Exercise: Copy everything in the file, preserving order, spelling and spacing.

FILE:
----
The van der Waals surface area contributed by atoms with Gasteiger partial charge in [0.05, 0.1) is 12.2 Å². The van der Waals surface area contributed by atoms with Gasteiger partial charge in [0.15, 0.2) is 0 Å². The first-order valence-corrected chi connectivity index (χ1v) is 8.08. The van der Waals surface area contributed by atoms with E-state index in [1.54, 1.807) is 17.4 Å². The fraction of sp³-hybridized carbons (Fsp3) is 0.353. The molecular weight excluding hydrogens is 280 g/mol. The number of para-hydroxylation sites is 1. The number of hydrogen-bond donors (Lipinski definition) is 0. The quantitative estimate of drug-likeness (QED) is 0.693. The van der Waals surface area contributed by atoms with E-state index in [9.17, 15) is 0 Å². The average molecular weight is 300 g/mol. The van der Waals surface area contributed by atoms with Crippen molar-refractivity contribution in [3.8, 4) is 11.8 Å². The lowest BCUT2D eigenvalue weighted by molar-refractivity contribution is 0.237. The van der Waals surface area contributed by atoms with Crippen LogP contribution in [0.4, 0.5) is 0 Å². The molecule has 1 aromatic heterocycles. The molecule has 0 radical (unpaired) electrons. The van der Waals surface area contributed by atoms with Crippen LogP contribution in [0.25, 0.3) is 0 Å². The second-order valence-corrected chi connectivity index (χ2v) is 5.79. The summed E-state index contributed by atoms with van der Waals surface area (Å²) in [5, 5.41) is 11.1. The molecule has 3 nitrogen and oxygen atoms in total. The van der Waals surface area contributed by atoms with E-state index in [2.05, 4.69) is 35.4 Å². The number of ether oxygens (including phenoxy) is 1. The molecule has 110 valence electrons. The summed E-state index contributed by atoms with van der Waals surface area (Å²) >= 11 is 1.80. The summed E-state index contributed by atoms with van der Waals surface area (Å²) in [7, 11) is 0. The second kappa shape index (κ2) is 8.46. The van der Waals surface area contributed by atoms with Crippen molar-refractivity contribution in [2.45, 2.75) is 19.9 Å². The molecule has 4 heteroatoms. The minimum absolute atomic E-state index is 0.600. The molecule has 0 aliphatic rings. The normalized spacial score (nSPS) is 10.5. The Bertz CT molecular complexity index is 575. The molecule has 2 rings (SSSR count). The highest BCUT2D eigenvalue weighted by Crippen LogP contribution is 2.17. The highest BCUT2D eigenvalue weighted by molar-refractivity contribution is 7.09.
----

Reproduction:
The van der Waals surface area contributed by atoms with Gasteiger partial charge in [0.05, 0.1) is 12.2 Å². The van der Waals surface area contributed by atoms with Gasteiger partial charge in [0.15, 0.2) is 0 Å². The first-order valence-corrected chi connectivity index (χ1v) is 8.08. The van der Waals surface area contributed by atoms with E-state index in [1.54, 1.807) is 17.4 Å². The fraction of sp³-hybridized carbons (Fsp3) is 0.353. The molecular weight excluding hydrogens is 280 g/mol. The number of para-hydroxylation sites is 1. The number of hydrogen-bond donors (Lipinski definition) is 0. The quantitative estimate of drug-likeness (QED) is 0.693. The van der Waals surface area contributed by atoms with E-state index in [9.17, 15) is 0 Å². The average molecular weight is 300 g/mol. The van der Waals surface area contributed by atoms with Crippen molar-refractivity contribution in [3.8, 4) is 11.8 Å². The lowest BCUT2D eigenvalue weighted by molar-refractivity contribution is 0.237. The van der Waals surface area contributed by atoms with Crippen LogP contribution in [0.4, 0.5) is 0 Å². The molecule has 1 aromatic heterocycles. The molecule has 0 radical (unpaired) electrons. The van der Waals surface area contributed by atoms with Crippen LogP contribution in [0.25, 0.3) is 0 Å². The second-order valence-corrected chi connectivity index (χ2v) is 5.79. The summed E-state index contributed by atoms with van der Waals surface area (Å²) in [5, 5.41) is 11.1. The molecule has 3 nitrogen and oxygen atoms in total. The van der Waals surface area contributed by atoms with E-state index in [2.05, 4.69) is 35.4 Å². The number of ether oxygens (including phenoxy) is 1. The molecule has 110 valence electrons. The summed E-state index contributed by atoms with van der Waals surface area (Å²) >= 11 is 1.80. The summed E-state index contributed by atoms with van der Waals surface area (Å²) in [7, 11) is 0. The second kappa shape index (κ2) is 8.46. The van der Waals surface area contributed by atoms with Crippen molar-refractivity contribution in [2.45, 2.75) is 19.9 Å². The molecule has 4 heteroatoms. The minimum absolute atomic E-state index is 0.600. The molecule has 0 aliphatic rings. The normalized spacial score (nSPS) is 10.5. The Bertz CT molecular complexity index is 575. The molecule has 2 rings (SSSR count). The highest BCUT2D eigenvalue weighted by Crippen LogP contribution is 2.17. The highest BCUT2D eigenvalue weighted by molar-refractivity contribution is 7.09.